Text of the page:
Bidenomics – How it’s going:
Prices going up, wages coming down…
Updated Consumer Price Index (CPI) numbers were released by the Bureau of Labor and Statistics (BLS) yesterday. Was it good news? It depends on who you ask. Some will tell you the numbers looked better than expected and that inflation is normalizing.
Others will point out that inflation is still hot, and even though the aggregate number looked relatively tame at 0.6% the unadjusted 12 month figure of 3.7% is still well above the target 2% and the real concern is the big jump in energy and gas prices in particular.
Energy as a category rose a whopping 5.6%, the biggest increase of the year, and gasoline - what you pay at the pump - is up 10.6%! This is a big concern, and if OPEC maintains their production cut, this could continue to rise, possibly even dramatically over the next few months.
This all translates to a decline in real wages of 0.5% right when you can least afford it. And indeed, people on the ground are not buying official inflation numbers based on their lived experience of higher prices at the grocery store and higher utility bills. Higher everything. They don't care what the BLS indicator says. They know what they are paying for the things they need most.
This is a predictable result of rampant money printing. The term “money printing” often conjures images of central banks frantically churning out banknotes. However, the reality is more nuanced. Monetary expansion includes actions like stimulus programs, aid and bailouts to various industries - and countries, quantitative easing and adjusting interest rates.
When all of these newly created dollars hit the streets and chase the same or fewer goods, you have a recipe for inflation. And with Saudi Arabia cutting their oil output, we have a lot of dollars competing for a dwindling oil supply. No wonder gas prices jumped this month!
Gasoline is the lifeblood of the economy. When gas prices go up, everything goes up. And, it’s not just a concern for the average consumer filling up their tank. There are far-reaching consequences that can wreak havoc across the entire economy.
As the cost of filling up the gas tank increases, consumers have less disposable income to spend on other goods and services. This reduction in consumer spending can lead to decreased demand for products, which can, in turn, result in reduced production and layoffs in other industries.
When transportation costs increase due to rising fuel prices, companies often pass those costs onto consumers in the form of higher prices for goods and services. This phenomenon, known as cost-push inflation, can erode purchasing power and reduce the standard of living for many individuals and families.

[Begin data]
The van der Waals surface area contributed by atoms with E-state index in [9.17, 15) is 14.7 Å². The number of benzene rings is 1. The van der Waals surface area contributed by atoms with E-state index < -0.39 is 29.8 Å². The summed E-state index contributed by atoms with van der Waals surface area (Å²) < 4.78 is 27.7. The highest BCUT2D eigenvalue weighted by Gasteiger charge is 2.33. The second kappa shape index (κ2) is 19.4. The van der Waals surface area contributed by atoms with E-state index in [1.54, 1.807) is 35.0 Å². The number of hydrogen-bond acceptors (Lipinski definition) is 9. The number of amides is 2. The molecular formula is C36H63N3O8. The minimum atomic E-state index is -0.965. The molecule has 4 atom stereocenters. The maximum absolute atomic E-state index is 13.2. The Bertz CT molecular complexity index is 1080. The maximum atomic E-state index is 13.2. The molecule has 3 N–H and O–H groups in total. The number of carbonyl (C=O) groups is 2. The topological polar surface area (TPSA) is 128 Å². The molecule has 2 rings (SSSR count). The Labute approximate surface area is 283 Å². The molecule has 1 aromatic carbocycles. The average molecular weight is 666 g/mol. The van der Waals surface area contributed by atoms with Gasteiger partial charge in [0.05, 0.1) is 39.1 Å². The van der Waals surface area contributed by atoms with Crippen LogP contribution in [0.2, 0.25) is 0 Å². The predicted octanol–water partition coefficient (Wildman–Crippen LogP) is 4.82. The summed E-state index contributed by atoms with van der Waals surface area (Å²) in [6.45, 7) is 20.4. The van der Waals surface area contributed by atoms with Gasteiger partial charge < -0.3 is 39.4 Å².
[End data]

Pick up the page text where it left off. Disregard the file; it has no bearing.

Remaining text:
For industries heavily reliant on trucking, such as the shipping and logistics sector, increased fuel costs can result in higher operating expenses. These added expenses can lead to increased shipping costs for businesses and ultimately affect the prices consumers pay for goods.
Manufacturing and Production
Manufacturers and industrial companies often rely on fuel for their operations, from running machinery to transporting raw materials and finished products. When gas prices rise, these companies face increased production costs. This can either lead to reduced profit margins or, in some cases, the passing of these costs onto consumers in the form of higher prices for manufactured goods.
Higher gas prices can lead to increased production costs for farmers. These added expenses can translate into higher food prices, affecting not only consumers but also food security and overall economic stability.
Higher fuel costs can strain struggling budgets and make it more difficult to compete with larger corporations. Small businesses often have limited resources to absorb increased operational expenses.
When gas prices soar, it can put a damper on economic growth overall. High fuel costs can reduce consumer confidence and lead to decreased spending, causing businesses to scale back operations and investments. This, in turn, can lead to slower economic growth and, in some cases, recessionary pressures.
Watch out for continued repercussions of money printing and higher energy costs. This could be the next leg down for the economy. Do you have tangible assets the government can't print away? Gold and silver are great buys right now, still off of highs for the year, but central bank buying is heating up. Make your purchases now before the People's Bank of China (and others) drive gold even higher.